Two suicide attacks in Iraq, including the deadliest to hit Baghdad since August, killed at least 56 people and wounded at least 42 on Tuesday and Wednesday. The attacks came days after the US military delivered an upbeat report on security in the country, reporting that levels of violence had dropped over the past year.
A female suicide bomber attacked a checkpoint of neighbourhood patrol volunteers Wednesday morning in Baquba, the capital of Diyala province, reports Reuters. The attack killed 10 and wounded eight, police said.
It was the latest in a wave of suicide bomb attacks that has appeared to intensify in recent days and weeks, even as overall levels of violence in Iraq have fallen.
Two policemen and four patrol volunteers were among the dead, police said. Among those killed was Abdul-Rafaa al-Nidawi, whom police described as the coordinator between U.S. forces and the volunteer patrols in the city.
On Tuesday, a suicide bombing killed 36 and wounded at least 35 others in Baghdad's Zayouna neighborhood, reports The Washington Post. The attack, described as the deadliest in months in Iraq's capital, occurred just as many residents "are saying they feel more secure and express hope that the worst is behind them."
The target Tuesday was a crowd that had gathered to mourn Nabil al-Azzawi, a victim of a car bombing four days before. A teacher, he was one of at least seven people killed Friday at the crowded intersection at Tayaran Square, according to neighbors and an Iraqi official.
The Azzawis are a Sunni Muslim family, neighbors said, with relatives in Diyala province, where some of Iraq's worst violence has occurred. On Tuesday, the family was hosting the third and final day of the funeral service outdoors in a private garden. The property belonged to Mr. Azzawi's brother, and was located in a Zayouna enclave known as Officer's City, a relatively peaceful part of eastern Baghdad.
An Iraqi army spokesman, Brig. Gen. Qasim Ata' Zahil, blamed the attack on the Diyala network of the Sunni insurgent group Al Qaeda in Iraq. Authorities here nearly always blame suicide bombings on the group, because the tactic is not generally used by other militant groups.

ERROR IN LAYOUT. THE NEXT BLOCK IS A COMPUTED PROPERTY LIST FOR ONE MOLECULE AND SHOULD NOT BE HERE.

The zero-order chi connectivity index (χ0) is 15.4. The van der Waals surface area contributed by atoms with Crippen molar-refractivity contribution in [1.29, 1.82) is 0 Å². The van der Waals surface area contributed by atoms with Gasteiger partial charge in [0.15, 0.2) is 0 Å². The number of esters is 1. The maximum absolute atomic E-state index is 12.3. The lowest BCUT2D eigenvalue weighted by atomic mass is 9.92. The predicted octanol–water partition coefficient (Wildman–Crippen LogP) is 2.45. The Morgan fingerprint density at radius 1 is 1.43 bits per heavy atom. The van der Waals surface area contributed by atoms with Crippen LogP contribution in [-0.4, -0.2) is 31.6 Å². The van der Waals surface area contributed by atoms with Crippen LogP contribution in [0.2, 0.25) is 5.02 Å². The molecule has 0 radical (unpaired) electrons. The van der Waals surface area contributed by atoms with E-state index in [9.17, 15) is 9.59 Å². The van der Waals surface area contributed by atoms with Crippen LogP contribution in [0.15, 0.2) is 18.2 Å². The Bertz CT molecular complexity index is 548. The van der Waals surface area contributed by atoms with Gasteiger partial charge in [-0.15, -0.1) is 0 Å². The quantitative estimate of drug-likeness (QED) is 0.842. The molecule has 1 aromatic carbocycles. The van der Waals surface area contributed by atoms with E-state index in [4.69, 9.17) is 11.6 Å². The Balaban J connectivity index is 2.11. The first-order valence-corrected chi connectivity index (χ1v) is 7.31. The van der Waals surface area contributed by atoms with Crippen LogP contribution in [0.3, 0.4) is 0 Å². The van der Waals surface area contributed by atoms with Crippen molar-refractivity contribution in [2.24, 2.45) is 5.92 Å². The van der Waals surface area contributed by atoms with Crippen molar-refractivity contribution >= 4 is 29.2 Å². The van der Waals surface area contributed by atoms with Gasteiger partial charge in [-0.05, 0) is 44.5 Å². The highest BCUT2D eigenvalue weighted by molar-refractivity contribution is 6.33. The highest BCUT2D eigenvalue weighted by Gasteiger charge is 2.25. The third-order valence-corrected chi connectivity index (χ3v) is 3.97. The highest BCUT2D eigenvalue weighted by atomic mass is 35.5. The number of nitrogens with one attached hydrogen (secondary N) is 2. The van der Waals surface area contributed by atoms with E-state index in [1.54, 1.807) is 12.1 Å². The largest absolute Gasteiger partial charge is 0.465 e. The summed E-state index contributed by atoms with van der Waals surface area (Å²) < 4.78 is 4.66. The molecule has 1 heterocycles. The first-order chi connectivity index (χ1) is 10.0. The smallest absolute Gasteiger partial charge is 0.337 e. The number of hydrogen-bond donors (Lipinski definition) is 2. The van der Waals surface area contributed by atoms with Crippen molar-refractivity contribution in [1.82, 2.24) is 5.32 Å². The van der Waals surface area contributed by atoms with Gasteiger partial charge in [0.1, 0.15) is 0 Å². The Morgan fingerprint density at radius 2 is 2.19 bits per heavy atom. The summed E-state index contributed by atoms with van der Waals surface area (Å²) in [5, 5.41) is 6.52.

Police put the suicide attack's toll to 36, making it the most fatal Baghdad bombing since the summer, reports the Associated Press.
The suicide bombing was one in a string of attacks Tuesday, reports The New York Times, including one on a police patrol in the same Baghdad neighborhood. At least 40 people were killed across Iraq "just hours after revelers celebrated the new year in public places for the first time in years."
The Zayuna blast was unusual not only for its heavy toll but also for its location: a neighborhood that has a large Iraqi military and police presence with many checkpoints and barriers intended to prevent attackers from entering to the area. An Iraqi military base is also near the site of the bombing, a mixed area of Shiites and Sunnis.
Mohanad Saleh, who owns a travel and transport company in the capital's middle-class neighborhood of Zayouna near the site of the blast, described the scene as "horrifying."
... "It's a terrible thing to happen to mourners who were already experiencing grief due to the loss of their loved one," Saleh said. "Now they face this terrorism. It's a very agonizing thing to start the first day of the year with."
Iraqi Prime Minister Nouri al-Maliki issued New Year's Day greetings the same day on Al Iraqiya television, calling the conclusion of 2007 an "end of triumphs and success," and saying the new year will be one of reconstruction and economic development," the L.A. Times reported.
The bombings came days after the top American military commander in Iraq, General David Petraeus, gave a positive if cautious assessment of the security situation in the country. Gen. Petraeus said Saturday that violent attacks in Iraq had "fallen by 60 percent in June, but cautioned that security gains were 'tenuous' and 'fragile,' requiring political and economic progress to cement them," The New York Times reported.
Speaking to reporters in an end-of-year briefing at the American Embassy in Baghdad, General Petraeus said that coalition-force casualties were down "substantially," and that civilian casualties had fallen "dramatically."
"The level of attacks for about the last 11 weeks or so has been one not seen consistently since the late spring and summer of 2005," he said.
... He also credited the Iraqis' own "surge" of more than 100,000 soldiers and police officers, the rejection of Al Qaeda in Mesopotamia by the Sunni awakening movement in former insurgent strongholds, and the cease-fire by the Mahdi Army, a Shiite militia loyal to the cleric Moktada al-Sadr, although he said some "splinter elements" continued to operate.
The data presented, compiled from both US and Iraqi records, "showed a sharp fall in civilian deaths from their peak between mid-2006 and mid-2007, the rate of decline appeared to level off in the past two months," reports The New York Times.
In related news, the Iraqi government "took a small step towards national reconciliation by sending a draft amnesty bill to the parliament speaker," reports Al Jazeera.